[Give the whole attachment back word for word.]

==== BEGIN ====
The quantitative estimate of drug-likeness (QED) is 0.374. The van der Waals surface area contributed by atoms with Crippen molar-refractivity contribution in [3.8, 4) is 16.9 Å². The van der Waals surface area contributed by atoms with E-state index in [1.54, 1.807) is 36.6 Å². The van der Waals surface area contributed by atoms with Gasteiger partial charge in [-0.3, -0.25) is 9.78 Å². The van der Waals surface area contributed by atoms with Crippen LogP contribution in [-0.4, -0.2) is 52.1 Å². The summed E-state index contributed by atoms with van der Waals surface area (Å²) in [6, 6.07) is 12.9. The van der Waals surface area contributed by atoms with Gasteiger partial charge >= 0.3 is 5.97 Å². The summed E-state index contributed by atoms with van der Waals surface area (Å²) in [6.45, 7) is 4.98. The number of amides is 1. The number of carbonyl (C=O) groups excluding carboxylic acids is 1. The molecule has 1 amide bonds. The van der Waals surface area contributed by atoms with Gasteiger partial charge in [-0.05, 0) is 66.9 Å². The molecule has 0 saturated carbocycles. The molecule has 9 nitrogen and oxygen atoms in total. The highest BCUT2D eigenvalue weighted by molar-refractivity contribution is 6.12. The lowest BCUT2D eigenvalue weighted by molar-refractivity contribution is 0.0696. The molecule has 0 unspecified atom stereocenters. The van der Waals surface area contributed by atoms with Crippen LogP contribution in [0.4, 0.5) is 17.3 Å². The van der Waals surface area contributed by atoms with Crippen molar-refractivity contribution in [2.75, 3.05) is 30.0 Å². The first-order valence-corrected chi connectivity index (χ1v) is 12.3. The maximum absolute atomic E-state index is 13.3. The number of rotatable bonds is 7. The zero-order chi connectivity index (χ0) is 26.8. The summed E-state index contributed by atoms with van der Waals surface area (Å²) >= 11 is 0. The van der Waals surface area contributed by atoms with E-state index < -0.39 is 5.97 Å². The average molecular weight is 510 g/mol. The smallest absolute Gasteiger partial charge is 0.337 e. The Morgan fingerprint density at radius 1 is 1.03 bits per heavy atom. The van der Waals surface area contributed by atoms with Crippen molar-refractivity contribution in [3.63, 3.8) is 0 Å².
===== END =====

The quantitative estimate of drug-likeness (QED) is 0.374. The van der Waals surface area contributed by atoms with Crippen molar-refractivity contribution in [3.8, 4) is 16.9 Å². The van der Waals surface area contributed by atoms with E-state index in [1.54, 1.807) is 36.6 Å². The van der Waals surface area contributed by atoms with Gasteiger partial charge in [-0.3, -0.25) is 9.78 Å². The van der Waals surface area contributed by atoms with Crippen LogP contribution in [-0.4, -0.2) is 52.1 Å². The summed E-state index contributed by atoms with van der Waals surface area (Å²) in [6, 6.07) is 12.9. The van der Waals surface area contributed by atoms with Gasteiger partial charge >= 0.3 is 5.97 Å². The summed E-state index contributed by atoms with van der Waals surface area (Å²) in [6.45, 7) is 4.98. The number of amides is 1. The number of carbonyl (C=O) groups excluding carboxylic acids is 1. The molecule has 1 amide bonds. The van der Waals surface area contributed by atoms with Gasteiger partial charge in [-0.05, 0) is 66.9 Å². The molecule has 0 saturated carbocycles. The molecule has 9 nitrogen and oxygen atoms in total. The highest BCUT2D eigenvalue weighted by molar-refractivity contribution is 6.12. The lowest BCUT2D eigenvalue weighted by molar-refractivity contribution is 0.0696. The molecule has 0 unspecified atom stereocenters. The van der Waals surface area contributed by atoms with Crippen LogP contribution in [0.4, 0.5) is 17.3 Å². The van der Waals surface area contributed by atoms with Crippen molar-refractivity contribution in [2.75, 3.05) is 30.0 Å². The first-order valence-corrected chi connectivity index (χ1v) is 12.3. The maximum absolute atomic E-state index is 13.3. The number of rotatable bonds is 7. The zero-order chi connectivity index (χ0) is 26.8. The summed E-state index contributed by atoms with van der Waals surface area (Å²) >= 11 is 0. The van der Waals surface area contributed by atoms with E-state index < -0.39 is 5.97 Å². The average molecular weight is 510 g/mol. The smallest absolute Gasteiger partial charge is 0.337 e. The Morgan fingerprint density at radius 1 is 1.03 bits per heavy atom. The van der Waals surface area contributed by atoms with Crippen molar-refractivity contribution in [3.63, 3.8) is 0 Å².